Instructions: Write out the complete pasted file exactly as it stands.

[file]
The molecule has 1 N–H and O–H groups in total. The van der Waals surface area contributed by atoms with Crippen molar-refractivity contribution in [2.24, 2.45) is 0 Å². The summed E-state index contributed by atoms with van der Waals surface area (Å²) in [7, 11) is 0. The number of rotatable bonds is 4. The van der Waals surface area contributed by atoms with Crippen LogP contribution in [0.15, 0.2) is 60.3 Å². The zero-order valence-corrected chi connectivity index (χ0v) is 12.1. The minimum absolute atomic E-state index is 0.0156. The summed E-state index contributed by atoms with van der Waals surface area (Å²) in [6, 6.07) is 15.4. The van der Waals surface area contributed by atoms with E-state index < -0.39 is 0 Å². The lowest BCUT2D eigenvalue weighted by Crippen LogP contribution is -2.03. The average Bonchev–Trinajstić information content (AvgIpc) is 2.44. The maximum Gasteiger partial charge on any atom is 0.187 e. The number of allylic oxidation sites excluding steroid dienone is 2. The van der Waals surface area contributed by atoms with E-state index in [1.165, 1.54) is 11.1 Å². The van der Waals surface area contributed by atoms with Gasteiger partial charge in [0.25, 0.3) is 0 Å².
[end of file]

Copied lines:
The molecule has 1 N–H and O–H groups in total. The van der Waals surface area contributed by atoms with Crippen molar-refractivity contribution in [2.24, 2.45) is 0 Å². The summed E-state index contributed by atoms with van der Waals surface area (Å²) in [7, 11) is 0. The number of rotatable bonds is 4. The van der Waals surface area contributed by atoms with Crippen LogP contribution in [0.15, 0.2) is 60.3 Å². The zero-order valence-corrected chi connectivity index (χ0v) is 12.1. The minimum absolute atomic E-state index is 0.0156. The summed E-state index contributed by atoms with van der Waals surface area (Å²) in [6, 6.07) is 15.4. The van der Waals surface area contributed by atoms with E-state index < -0.39 is 0 Å². The lowest BCUT2D eigenvalue weighted by Crippen LogP contribution is -2.03. The average Bonchev–Trinajstić information content (AvgIpc) is 2.44. The maximum Gasteiger partial charge on any atom is 0.187 e. The number of allylic oxidation sites excluding steroid dienone is 2. The van der Waals surface area contributed by atoms with E-state index in [1.165, 1.54) is 11.1 Å². The van der Waals surface area contributed by atoms with Gasteiger partial charge in [0.25, 0.3) is 0 Å².